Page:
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Innovative Certification Program Aids Ohio Election Officials

News Type College News
By Joan Slattery Wall

Board of election officials face escalating demands: Attrition and turnover. Increasingly complex election laws. Wage stagnation. Voting machine and pollbook changes.

“Today, the biggest challenges have been the 2020 election being postponed at the last second and this 2022 primary being up in the air. We have never been this behind in preparing for an election,” said Brian Sleeth, president of the Ohio Association of Election Officials (OAEO) and director of the Warren County Board of Elections, adding that it gets harder each year to find poll workers. “Lastly is dealing with all the election misinformation. Our offices are constantly bombarded with records requests or phone calls from voters not believing our election results.”

Seeking to alleviate these challenges, the Ohio Association of Election Officials strengthened its existing professional development program by making substantial investments and enhancing curriculum, said Aaron Ockerman, executive director of the association. In 2018, OAEO worked with Ohio State’s John Glenn College of Public Affairs and Moritz College of Law to create the Ohio Registered Election Official (OREO) program, a one-of-a-kind continuing education and certification program for Ohio’s election officials.

“The partnership between OAEO and Ohio State continues to strengthen and grow, allowing new and innovative classes to be developed,” Ockerman said. “Demand for classes is at an all-time high with new election officials seeking out undergraduate opportunities and graduates of the program requesting expanded upper-level classes.”

Since the first two classes in 2018, over 748 current and former Ohio election officials have taken part in the OREO program, with 297 having received their certificate. Of Ohio’s 88 county boards of elections, 78 have participated in at least one class. The course list includes more than a dozen options, covering topics such as voting equipment, ethics, money and politics, and contingency planning, and three graduate level classes for individuals who have received their OREO certification. There have been 2,256 registrations in 22 courses since the program’s inception.

“We have geared the program toward improving skills and staying on the cutting edge of elections administration,” said Faith Lyon, OREO education committee co-chair and director of the Portage County Board of Elections. “Courses are developed to be beneficial for all levels of election administration — director, deputy director, board members and staff. When curriculum is being developed, we make sure each class has an academic and practical focus. The Ohio State instructors focus on election law, statute and election history, while the instructors from our membership discuss how these laws are implemented and applied on a daily basis using real life examples.”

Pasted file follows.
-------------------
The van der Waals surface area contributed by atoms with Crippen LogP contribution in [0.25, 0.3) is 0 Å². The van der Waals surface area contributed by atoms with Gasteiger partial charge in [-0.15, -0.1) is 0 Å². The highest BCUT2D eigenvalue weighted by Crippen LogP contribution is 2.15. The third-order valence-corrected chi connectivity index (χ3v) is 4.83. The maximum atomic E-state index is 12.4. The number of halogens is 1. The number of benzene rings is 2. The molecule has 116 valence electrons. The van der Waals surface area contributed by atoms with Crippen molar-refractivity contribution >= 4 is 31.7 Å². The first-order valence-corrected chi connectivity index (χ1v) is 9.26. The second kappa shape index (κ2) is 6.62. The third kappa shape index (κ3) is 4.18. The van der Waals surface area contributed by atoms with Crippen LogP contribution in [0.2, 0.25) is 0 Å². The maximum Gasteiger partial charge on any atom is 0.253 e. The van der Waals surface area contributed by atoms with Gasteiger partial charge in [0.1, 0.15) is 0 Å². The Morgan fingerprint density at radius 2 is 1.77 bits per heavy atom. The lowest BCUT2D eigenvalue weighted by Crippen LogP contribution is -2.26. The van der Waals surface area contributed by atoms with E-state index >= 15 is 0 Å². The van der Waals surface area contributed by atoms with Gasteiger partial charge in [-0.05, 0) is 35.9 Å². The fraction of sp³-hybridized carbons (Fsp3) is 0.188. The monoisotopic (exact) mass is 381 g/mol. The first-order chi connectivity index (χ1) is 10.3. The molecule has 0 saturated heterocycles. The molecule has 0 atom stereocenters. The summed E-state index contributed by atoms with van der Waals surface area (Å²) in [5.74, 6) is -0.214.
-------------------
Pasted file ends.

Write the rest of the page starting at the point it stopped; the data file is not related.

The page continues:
In order to achieve certification, individuals must complete eight, three-hour undergraduate classes. This includes four core courses required of all participants and four elective courses of the students’ choosing. Upon receiving their certificate, students must complete one graduate class every three years to remain current with their certification.

“In each and every class that I have attended, I have always taken ideas back and implemented them,” said Sleeth, who has received his certification. “Talking to your peers is also the highlight of the program. We learn from each other by comparing our experiences.”

“The OREO program is a great way for the Glenn College to share our expertise in public administration with a group of elections officials who are eager to learn and apply knowledge in practical ways,” said Megan Hasting, Glenn College professional development program manager. “We are grateful for the opportunity to partner with this group of public servants who support and uplift the democratic processes that we hold so dear.”

Sleeth and Lyon, who also are certified, said their staff members also take OREO courses.

“Participation in these classes has made us a stronger and more informed team,” Lyon said. “Learning how others accomplish their daily tasks has empowered our team to think out of the box and look for new and innovative solutions to complete our duties.

“Ohio is comprised of several hundred election officials who work tirelessly to conduct elections,” Lyon said, “and without these individuals and their thirst for knowledge and desire for constant improvement, our program would not be half the success that it is today.”

About the Ohio Registered Election Official Certification Program